|• Total||36.85 km2 (14.23 sq mi)|
|• Density||280/km2 (730/sq mi)|
|Racial makeup (2011)|
|• Black African||74.0%|
|First languages (2011)|
|Time zone||UTC+2 (SAST)|
|Postal code (street)|
In the 1800s, Koffiefontein was a stopover spot for transport riders traveling between the coast and the diamond fields and gold mines to the north. "Coffee fountain" is a reference to the strong coffee brew transport riders made during their stopover. "Coffee fountain" involved transport riders grinding their own coffee beans (often with a spoon) and using the water of a natural spring to boil for the brew. Upon the discovery of diamonds near the natural spring in 1870, a town quickly developed at the Koffiefontein stopover spot, as prospectors began to mine the area in search of high quality diamonds.
Koffiefontein's proximity to Mafikeng and Kimberley meant that it became involved in the Second Anglo-Boer War (1899-1902). Blockhouses, which served as defensive fortresses, were erected by the British in 1900 and are still standing in the twenty-first century.
Second Anglo-Boer War
The Koffiefontein district saw lots of military action during the Second Anglo-Boer War of 1899-1902 because it was close to the two strategic towns of Kimberley and Mafeking. After Boer forces under the command of General Brand and Commandant Hertzog attacked the town and its mine, several blockhouses were erected by the British in October 1900. The blockhouses were involved in actions in the subsequent months and at one point the town was looted by the Boers and the people of the town took refuge in the mine.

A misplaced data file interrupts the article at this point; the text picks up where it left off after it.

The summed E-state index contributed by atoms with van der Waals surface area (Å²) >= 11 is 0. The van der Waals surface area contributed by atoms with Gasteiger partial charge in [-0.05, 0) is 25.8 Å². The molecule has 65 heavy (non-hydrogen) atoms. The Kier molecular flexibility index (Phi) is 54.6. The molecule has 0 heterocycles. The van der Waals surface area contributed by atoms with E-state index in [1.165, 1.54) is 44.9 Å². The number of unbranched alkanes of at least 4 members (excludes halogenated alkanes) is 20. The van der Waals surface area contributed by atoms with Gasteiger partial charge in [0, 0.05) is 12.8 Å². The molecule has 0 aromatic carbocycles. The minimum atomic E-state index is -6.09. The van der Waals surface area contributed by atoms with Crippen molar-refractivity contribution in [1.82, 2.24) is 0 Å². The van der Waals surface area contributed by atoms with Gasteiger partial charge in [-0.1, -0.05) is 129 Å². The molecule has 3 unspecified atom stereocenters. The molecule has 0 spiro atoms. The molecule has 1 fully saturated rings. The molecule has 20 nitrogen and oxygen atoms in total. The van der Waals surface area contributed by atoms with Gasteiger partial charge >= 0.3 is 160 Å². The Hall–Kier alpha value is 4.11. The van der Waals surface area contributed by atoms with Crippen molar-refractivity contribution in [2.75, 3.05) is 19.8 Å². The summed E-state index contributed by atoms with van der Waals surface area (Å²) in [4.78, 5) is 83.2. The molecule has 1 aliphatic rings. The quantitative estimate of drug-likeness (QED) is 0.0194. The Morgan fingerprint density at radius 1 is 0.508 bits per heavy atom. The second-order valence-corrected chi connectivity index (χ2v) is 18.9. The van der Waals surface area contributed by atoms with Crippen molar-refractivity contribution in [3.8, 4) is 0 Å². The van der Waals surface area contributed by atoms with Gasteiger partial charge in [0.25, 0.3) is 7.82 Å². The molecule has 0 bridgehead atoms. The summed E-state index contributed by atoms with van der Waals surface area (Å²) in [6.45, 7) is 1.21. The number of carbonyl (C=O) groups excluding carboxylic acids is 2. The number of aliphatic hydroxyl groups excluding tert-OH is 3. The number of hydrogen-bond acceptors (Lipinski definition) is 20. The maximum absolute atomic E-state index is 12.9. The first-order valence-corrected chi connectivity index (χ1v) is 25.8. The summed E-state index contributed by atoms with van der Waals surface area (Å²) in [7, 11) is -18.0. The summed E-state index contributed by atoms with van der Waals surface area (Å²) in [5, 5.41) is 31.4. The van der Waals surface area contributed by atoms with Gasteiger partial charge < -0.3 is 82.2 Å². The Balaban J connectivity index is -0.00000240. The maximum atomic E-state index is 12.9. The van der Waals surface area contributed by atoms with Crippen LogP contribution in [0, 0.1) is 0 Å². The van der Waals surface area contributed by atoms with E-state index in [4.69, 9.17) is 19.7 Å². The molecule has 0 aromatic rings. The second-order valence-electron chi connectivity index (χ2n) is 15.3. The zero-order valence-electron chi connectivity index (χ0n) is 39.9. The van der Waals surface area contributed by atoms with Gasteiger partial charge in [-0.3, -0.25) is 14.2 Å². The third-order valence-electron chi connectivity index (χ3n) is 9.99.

Second World War
During the Second World War a large internment camp was opened in the town, with 2,000 Italian prisoners of war, some German prisoners of war, and some 800 South African internees, who were suspected of being pro-Nazi. Among the internees was F.C Erasmus and John Vorster who became prime minister of South Africa in 1966 and was president of SA from 1978 to 1979. The remains of murals painted by the Italian POWs can still be viewed in the town as can the barracks in which they were held.
Farming in the district focuses on cattle and sheep farming with lucerne, potatoes and ground nuts being the main crops sown. There used to be a cheese factory and vineyards in the town. The Kalkfontein Dam on the Riet river provides water for the towns of Jacobsdal and Koffiefontein.
The area was a coffee stop for many transport riders in the 19th century until one of the riders discovered a diamond, and a town grew rapidly. The diamonds of Koffiefontein were known to be of the "first water"; meaning of very good clarity. The diamond mine established by De Beers in 1870 was closed down in 2006. The mine was then acquired by Petra Diamonds in 2007 and is currently still in operation. Although the mine and supporting businesses have employed a large number of the local population, the area is still characterised by poverty. Census data indicate that 57% of the Koffiefontein population are below the poverty line.
Places of interest
Apart from diamonds the town is best known as having been the home of Etienne Leroux, a famous Afrikaans novelist whose homestead and grave can be visited. There are also many Bushman (San) paintings in the district. To commemorate the allusion to the coffee drinking tradition of the transport riders in the name of the town, there is a fountain that resembles a coffee pot pouring out a drink.
- "Chronological order of town establishment in South Africa based on Floyd (1960:20-26)" (PDF). pp. xlv–lii.
- "Main Place Koffiefontein". Census 2011.
- Free State Department of Tourism, 'Free State' (pdf), undated 200-?; Henderson, Zoe. Leaving his mark, an otherwise invisible man, p1
- Erasmus, On Route in South Africa, p385
- http://routes.co.za/fs/koffiefontein/index.html Archived 2014-06-26 at the Wayback Machine
- Free State Department of Tourism, 'Free State' (pdf), undated 200-?.
- Koffiefontein mine
- "De Beers Consolidated Mines to Close Koffiefontein Mine" Archived 2011-05-24 at the Wayback Machine, De Beers press release, 20 January 2006
- Erasmus, op cit.
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